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It’s nigh-on St. Paddy’s day, meaning that there’s lots of college students (and even a fair number of adults) that will stagger down the streets vomiting green filth from terrible beer died with food coloring.
You don’t want to be that guy or gal. We don’t want you to be that guy or gal. Do yourself a favor and take a dip from any of Castle Brand’s Irish to the Core Portfolio.
Now, when we were approached by Castle Brands to offer up a review of their rather good single malt Irish whiskey line, we were more than happy too. However, not everyone can get their jig on to whiskey, so we decided to expand our reviews out to the ENTIRE Castle Irish line – including Boru Vodka, Brady’s Irish Liqueur, and Celtic Honey Liqueur.
In this post we’ll break down each and every one of Castle’s offerings and whether or not you should use them to celebrate Podge’s Day!
First up to lead the snakes from the Emerald Isle is the Clontarf 1014 Irish Whiskey – a triple-distilled, bourbon-barrel aged Irish whiskey right in the big boy’s wheelhouse.
Clontarf 1014 Irish Whiskey
Price: Approx. $21
Nose: There’s an oaky nose with a strong scent form the spirit. The grains used in the distillation comes up strong on the back end.
Neat: There’s a sweeter taste up from than some other Irish whiskeys we’ve tried in the past. There is a distinct grain alcohol bite on the end.
On the Rocks: Much more pleasant when some ice is added. It deepens the character. The maize taste becomes much more pronounced.
Verdict: While not the best Irish whiskey we’ve ever head, it’s very comparable to other leading brands and is worth the $21 for a bottle.
Next up we’re lining up the three single-malt Irish whiskeys that Castle boasts in their lineup. We were especially excited for this portfolio, as you tend to associate single malts with scotches and not Irish whiskeys as much.
Knappogue Castle Whiskey 12 Year Single Malt
Price: Approx. $45
Nose: Strong grain alcohol scent up front followed by oak and some citrus bites.
Neat: Strong spiciness up front, almost like a rye. Follows by a strong corn and barley flavor. The heat lingers on the tongue. Bright citrus flavors.
On the Rocks: Dry oak flavors are on the front. Deepens the sweetness from the corn, somewhat snuffs the barley flavors.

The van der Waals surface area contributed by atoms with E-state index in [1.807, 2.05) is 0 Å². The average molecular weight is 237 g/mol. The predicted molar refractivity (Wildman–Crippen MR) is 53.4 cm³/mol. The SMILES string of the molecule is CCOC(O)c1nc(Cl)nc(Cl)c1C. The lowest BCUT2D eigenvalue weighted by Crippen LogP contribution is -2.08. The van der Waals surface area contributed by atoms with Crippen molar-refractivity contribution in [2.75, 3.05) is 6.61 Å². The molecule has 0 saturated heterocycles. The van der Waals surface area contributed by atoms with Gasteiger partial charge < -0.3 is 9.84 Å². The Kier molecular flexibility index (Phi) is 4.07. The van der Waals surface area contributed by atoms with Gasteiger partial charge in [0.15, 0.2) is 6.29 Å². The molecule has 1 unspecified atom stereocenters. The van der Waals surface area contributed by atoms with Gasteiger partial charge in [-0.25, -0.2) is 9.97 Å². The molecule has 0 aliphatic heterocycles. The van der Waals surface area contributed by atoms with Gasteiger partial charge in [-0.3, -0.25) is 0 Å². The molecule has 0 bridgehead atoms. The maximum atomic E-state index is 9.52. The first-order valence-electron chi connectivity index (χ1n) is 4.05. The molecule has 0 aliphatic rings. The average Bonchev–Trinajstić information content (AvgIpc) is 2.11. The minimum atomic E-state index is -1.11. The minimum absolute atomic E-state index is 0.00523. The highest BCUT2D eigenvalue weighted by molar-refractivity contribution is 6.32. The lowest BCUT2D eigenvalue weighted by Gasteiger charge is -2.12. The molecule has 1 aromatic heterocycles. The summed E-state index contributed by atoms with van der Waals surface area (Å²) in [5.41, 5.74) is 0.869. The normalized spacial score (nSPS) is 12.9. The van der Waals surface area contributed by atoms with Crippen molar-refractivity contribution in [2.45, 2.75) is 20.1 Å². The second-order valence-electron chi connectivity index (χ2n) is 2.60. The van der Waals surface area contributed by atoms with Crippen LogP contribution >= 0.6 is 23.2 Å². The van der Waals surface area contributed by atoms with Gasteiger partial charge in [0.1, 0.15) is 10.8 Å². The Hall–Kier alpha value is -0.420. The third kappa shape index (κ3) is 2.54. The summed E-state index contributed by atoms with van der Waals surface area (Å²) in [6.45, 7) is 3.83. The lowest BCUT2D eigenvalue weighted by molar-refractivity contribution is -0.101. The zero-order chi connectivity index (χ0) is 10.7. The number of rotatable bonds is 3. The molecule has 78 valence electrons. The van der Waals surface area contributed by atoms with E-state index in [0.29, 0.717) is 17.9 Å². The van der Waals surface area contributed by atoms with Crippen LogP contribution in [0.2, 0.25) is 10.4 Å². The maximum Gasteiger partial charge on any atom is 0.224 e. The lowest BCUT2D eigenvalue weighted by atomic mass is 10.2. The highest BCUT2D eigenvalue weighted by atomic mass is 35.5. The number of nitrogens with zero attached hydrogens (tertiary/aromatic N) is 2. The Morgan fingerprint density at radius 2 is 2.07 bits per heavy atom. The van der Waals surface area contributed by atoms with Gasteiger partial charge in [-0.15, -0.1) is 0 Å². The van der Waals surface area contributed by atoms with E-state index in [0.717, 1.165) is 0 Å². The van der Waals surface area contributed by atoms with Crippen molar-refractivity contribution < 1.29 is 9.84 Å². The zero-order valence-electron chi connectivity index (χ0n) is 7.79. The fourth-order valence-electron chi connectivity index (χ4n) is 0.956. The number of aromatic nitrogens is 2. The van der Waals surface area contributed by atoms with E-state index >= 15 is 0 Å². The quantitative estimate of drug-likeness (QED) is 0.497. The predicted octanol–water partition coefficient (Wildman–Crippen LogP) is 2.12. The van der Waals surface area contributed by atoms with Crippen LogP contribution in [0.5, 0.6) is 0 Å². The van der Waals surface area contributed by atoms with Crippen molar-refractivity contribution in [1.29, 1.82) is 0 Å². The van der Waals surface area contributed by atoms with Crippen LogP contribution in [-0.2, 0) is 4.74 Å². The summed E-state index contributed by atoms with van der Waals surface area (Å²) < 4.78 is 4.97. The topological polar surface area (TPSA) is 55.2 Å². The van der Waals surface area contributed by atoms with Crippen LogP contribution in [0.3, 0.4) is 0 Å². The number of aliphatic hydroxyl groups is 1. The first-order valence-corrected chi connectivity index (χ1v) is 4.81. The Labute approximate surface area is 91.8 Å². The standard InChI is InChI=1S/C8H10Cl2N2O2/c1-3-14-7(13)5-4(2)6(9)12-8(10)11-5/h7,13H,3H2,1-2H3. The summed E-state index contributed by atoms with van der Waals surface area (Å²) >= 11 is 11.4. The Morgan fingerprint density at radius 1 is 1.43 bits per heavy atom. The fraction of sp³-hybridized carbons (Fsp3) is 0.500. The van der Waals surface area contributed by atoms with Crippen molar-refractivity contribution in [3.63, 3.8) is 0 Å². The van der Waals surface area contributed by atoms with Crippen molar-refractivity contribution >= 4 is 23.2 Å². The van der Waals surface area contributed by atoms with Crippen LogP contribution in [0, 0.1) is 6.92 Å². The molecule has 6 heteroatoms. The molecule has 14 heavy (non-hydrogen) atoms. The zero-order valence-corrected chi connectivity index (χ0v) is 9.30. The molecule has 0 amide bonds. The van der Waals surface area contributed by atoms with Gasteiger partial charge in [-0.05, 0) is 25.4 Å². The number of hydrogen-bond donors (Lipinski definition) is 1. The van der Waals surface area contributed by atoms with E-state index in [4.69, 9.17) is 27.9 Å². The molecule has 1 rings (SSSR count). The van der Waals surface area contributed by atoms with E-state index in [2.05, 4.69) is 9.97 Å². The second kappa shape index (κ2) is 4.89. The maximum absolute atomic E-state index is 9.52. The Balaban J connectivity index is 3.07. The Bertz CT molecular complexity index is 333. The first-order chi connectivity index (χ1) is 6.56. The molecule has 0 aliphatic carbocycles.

Verdict: Very good introduction to single malt Irish whiskeys. Not one to rant and rave about, but it’s accessible and pleasant.
Knappogue Castle Whiskey 14 Year Twin Barrel Single Malt
Price: Approx. $60
Nose: Similar citrus and fruit scents to the 12 year. There’s a more distinct woody scent.
Neat: That same spiciness of the 12 shows up right at the front, followed by an apple flavor. There’s slight astringent hint on the end followed by oak.
On the Rocks: Distinctly sweeter than the 12 when i cools. The barley is very pronounced with a dry, lingering finish.
Verdict: Very, very good. Here’s where you can really start seeing the difference between single malt Irish whiskeys and your usual blended. Worth the $60 (akin to a mid-range scotch).
Knappogue Castle Whiskey 16 Year Twin Wood Sherry Finish Single Malt
Price: Approx. $93
Nose: Much, much, much stronger sherry scent. A bit of oak. Most of the alcohol scent is gone. Very pleasant nose.
Neat: It’s less sweet, with a heavier flavor that lightens up on the end. There’s a really nice pear and citrus bite to it.
On the Rocks: This is outstanding. Surprisingly light and extremely drinkable.
Verdict: Most definitely worth the price if Irish whiskey is your jab. This is going to blow your other stuff out of the water.
Now, on to the non-whiskies (or at least the whiskies variants).
Price: Approx $17
Nose: Distinct grain alcohol scent that finishes off clean.
Neat: Nice and clean with just a hint of bite.
On the Rocks: Bright smooth and clean. Surpassingly nice for a $17 vodka. Just a hint of after taste.
Verdict: Truth be told, this is one of our go-to vodkas in the test bar as it offers a clean and crisp base spirit.
Celtic Honey Liqueur
Price: Approx. $19
Nose: Mostly smells like whiskey at first, which is promising. There’s a little hint of honey on the end.
Neat: No bite. Light honey flavor. Not oppressively sweet.
On the Rocks: Even sweeter on the rock, but not saccharine.
Verdict: Very pleasant honey liqueur. Holds its own against a good number of competitors.
Brady’s Irish Cream
Price: Approx $10
Nose: Super sweet butterscotch smell.
Neat: Strong butterscotch flavor with a heavier end.
On the Rocks: Lightens the flavor, but no unpleasant after taste.